The D&SNGRR Museum: Lose Track of Time!
A Place of Discovery, A Place of Exploration, A Place of Amazement
Since its modest beginnings in 1998, the Durango & Silverton Narrow Gauge Railroad Museum has grown from a collection of railroad artifacts into an all-encompassing transportation and local history museum, one that tells the fascinating story of how railroads played a vital part in the growth and development of western communities.
Bringing history to life and showcasing the hardships, the struggles and the triumphs of Durango and surrounding areas are inextricably woven into the fabric of the railroad museum. And it is so much more than exhibits of trains and planes pick axes and oil cans. It showcases the rich history of the relationships between the people, the railroad and the land and how they managed to develop western communities in the rugged Rocky Mountains.
Al and Carol Harper, owners of the Durango & Silverton Narrow Gauge Railroad invite people to come learn not only about the trains but also about the relationship between the railroad and the development of the Durango community. They want you to feel the warm hospitality of the region, to discover the Wild West the way it really was and to be inspired by the exciting adventures of the people that helped settle the west.
When guests enter the museum they are greeted with relics of the past, each with its own unique set of stories. Each artifact in the museum has a special connection to Durango by way of the railroad. The fire truck and the airplane exhibits were the “firsts” for Durango and they were transported here by, you guessed it, the railroad. You’ll also see an 800-square-foot model railroad depicting the Denver & Rio Grande Railroad as it operated in the 1950s, vintage railroad cars; a luggage car built for the movie “Butch Cassidy and the Sundance Kid”, vintage photos, railroad art, wildlife exhibits, and much more. Several of the antique automobiles you’ll see were brought by rail, reflecting a time when mountain roads were too treacherous for long distance travel. The 1923 Nash automobile, lacking a back seat, was used locally to haul milk and cream for a Bayfield dairy.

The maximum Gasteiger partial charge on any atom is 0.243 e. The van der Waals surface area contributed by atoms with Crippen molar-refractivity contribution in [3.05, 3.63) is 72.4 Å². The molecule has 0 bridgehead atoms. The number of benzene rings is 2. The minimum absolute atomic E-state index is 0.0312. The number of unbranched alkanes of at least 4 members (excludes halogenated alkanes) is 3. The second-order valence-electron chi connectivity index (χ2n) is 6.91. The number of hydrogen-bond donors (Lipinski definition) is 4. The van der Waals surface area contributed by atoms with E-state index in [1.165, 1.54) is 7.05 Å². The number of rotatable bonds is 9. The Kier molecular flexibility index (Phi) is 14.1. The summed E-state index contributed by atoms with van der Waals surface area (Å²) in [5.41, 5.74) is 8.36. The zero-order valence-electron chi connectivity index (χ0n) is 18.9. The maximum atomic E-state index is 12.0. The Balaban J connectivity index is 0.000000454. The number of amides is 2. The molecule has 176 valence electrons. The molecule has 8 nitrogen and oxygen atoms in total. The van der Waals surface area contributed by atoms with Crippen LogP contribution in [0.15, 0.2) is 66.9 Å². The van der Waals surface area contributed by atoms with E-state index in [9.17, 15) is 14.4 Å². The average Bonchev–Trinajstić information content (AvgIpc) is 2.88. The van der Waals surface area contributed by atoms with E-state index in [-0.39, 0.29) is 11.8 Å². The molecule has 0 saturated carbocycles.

The D&SNGRR Museum is FREE and open to the public every day the train operates. Families and groups are especially welcome and, with advance notice, may be able to receive a guided tour.
Summer hours May-October 7AM-7PM.
Winter hours November-April 1-4PM on dates the train operates.
Notable exhibits include:
The 1924 Model T is an old D&RGW work truck that was discovered over in Montrose, Colorado by automobile enthusiast Ken Throneberry. It still had the railroad logo painted on the door! Ken transported the car back to Missouri and not only restored it but made a duplicate miniature version of it before placing both on display in the museum!
Jackson and Sharp Immigrant Coach 460 Sleeper Car Coach 460 is very rare because it has not been restored and yet is in excellent condition!
“The Freedom is Not Free” exhibit features an extensive collection of hand-cast hand-painted lead models of servicemen representing every American military conflict from the Revolutionary War through the war in Afghanistan. Al Harper, himself, served honorably as a Captain in the United States Air Force from 1967-1971 and this is one way for him to show appreciation to all military personnel and their families for their service to our country.
The museum continues its growth with donations from many individuals and families who want to preserve and share artifacts with the thousands of people who visit each year. In 2016, the museum became a non-profit organization which has resulted in even more donations.
We invite you to step back in time and explore the Durango & Silverton Narrow Gauge Museum where history comes to life!
The Durango & Silverton Narrow Gauge Railroad is Free and open to the public every day the train operates.